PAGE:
She’d lost count how many times over the years there’d been, oh, two bowls instead of one, an odd wine glass, fried chicken all but gone in the skillet. Then there was the bright yellow stethoscope draped hastily over the livingroom chair, as if somebody other than she had entered via the rarely used front door.

No; this time, the pizza stone nearly empty of more slices than even a fat man could consume, the large, antique China salad bowl oddly cleaned of its contents but, what was this?

A recipe card. For “Linguini Salad”.

Sitting alone, on the opposite counter. Handwritten, in rather large, round, legible script and clean, as if just penned that very day. Not a speck of cooking grease, not a corner turned, fresh as morning. And she, with her annoying visual memory, immediately identifying the writing as unrecognizable.

It had come from his ex-wife, he slurred. Oh; really. All those thirty odd years ago, still untouched by so much as a drop of oil.

And, calling for artichokes and “Paul Newman’s Own” dressing, the latter underscored with proud emphasis.

Why a natural chef would choose a salad recipe from the ex-wife which called for pasta and bottled dressing, to accompany a mammoth flatbread homemade pizza. Why, indeed.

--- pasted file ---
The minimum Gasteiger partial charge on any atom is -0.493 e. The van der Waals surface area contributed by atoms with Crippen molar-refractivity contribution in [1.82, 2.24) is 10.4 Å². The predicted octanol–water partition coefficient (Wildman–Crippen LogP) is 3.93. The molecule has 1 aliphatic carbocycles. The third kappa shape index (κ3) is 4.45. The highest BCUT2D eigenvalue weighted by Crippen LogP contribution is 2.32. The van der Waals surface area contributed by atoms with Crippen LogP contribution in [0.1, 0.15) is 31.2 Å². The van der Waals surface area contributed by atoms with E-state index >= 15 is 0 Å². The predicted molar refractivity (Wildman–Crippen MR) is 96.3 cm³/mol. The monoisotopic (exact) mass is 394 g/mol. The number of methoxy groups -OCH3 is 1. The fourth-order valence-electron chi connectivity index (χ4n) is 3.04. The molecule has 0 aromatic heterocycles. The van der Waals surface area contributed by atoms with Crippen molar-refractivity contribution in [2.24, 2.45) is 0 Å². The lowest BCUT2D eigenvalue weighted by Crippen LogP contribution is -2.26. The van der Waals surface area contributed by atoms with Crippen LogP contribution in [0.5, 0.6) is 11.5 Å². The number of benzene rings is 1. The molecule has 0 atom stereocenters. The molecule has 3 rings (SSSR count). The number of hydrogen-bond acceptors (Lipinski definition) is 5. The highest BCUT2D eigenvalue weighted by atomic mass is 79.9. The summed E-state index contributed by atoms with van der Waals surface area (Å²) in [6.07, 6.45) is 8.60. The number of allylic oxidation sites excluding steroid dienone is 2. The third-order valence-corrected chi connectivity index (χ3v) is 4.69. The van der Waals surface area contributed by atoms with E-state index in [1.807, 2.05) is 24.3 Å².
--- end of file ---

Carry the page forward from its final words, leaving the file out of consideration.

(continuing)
Moving through the livingroom to the bathroom ( in search of the stash of Ivermectin ) and, re-emerging sooner than he was ready, she caught him stuffing something under the sofa cushion and then, spying her, deftly acting to smooth its surface.

Ah. What had we here, then. Black Nike workout pants, far too narrow for his overdeveloped calves. They were his, were they. Would he put them on, to see if they fit? No; he would not. Nor would he tell her how he’d spent the afternoon. He owed her nothing. In nearly six years of endless forgiveness for countless infractions, she had earned no explanations of any kind.

Two degrees of separation, and swift resolution: No; the ex-wife had never used Paul Newman’s Own dressing. On anything.

(Sorry, Paul.)

They say the secret is always in the sauce.

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Thus endeth the lesson.

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Copyright 1/18/23 Ruth Ann Scanzillo. All rights those of the author, whose story it is and whose name appears above this line. No copying, in whole, part, or by translation, permitted; sharing by blog link, exclusively, and not via RSS. Thank you for being honorable in a sea of filth.

littlebarefeetblog.com

Do I Want To Live Forever?

Do you want to live forever?

*Author’s Note: After 800+ essays and poems, WordPress asks this old girl the question – to prompt her reply, we assume. As if, after 800……but, you know the tune.

******

Last Sunday, in the second row of the Unitarian congregation of Girard, Blossom McBrier announced her latest impending venture: she, having just turned 99, would celebrate her 100th year by traveling to the North Pole. Seems there had always been thousands of tiny lights in her firmament, and Blossom would seek their source in the Aurora Borealis – even if, as she declared, she froze to death en route.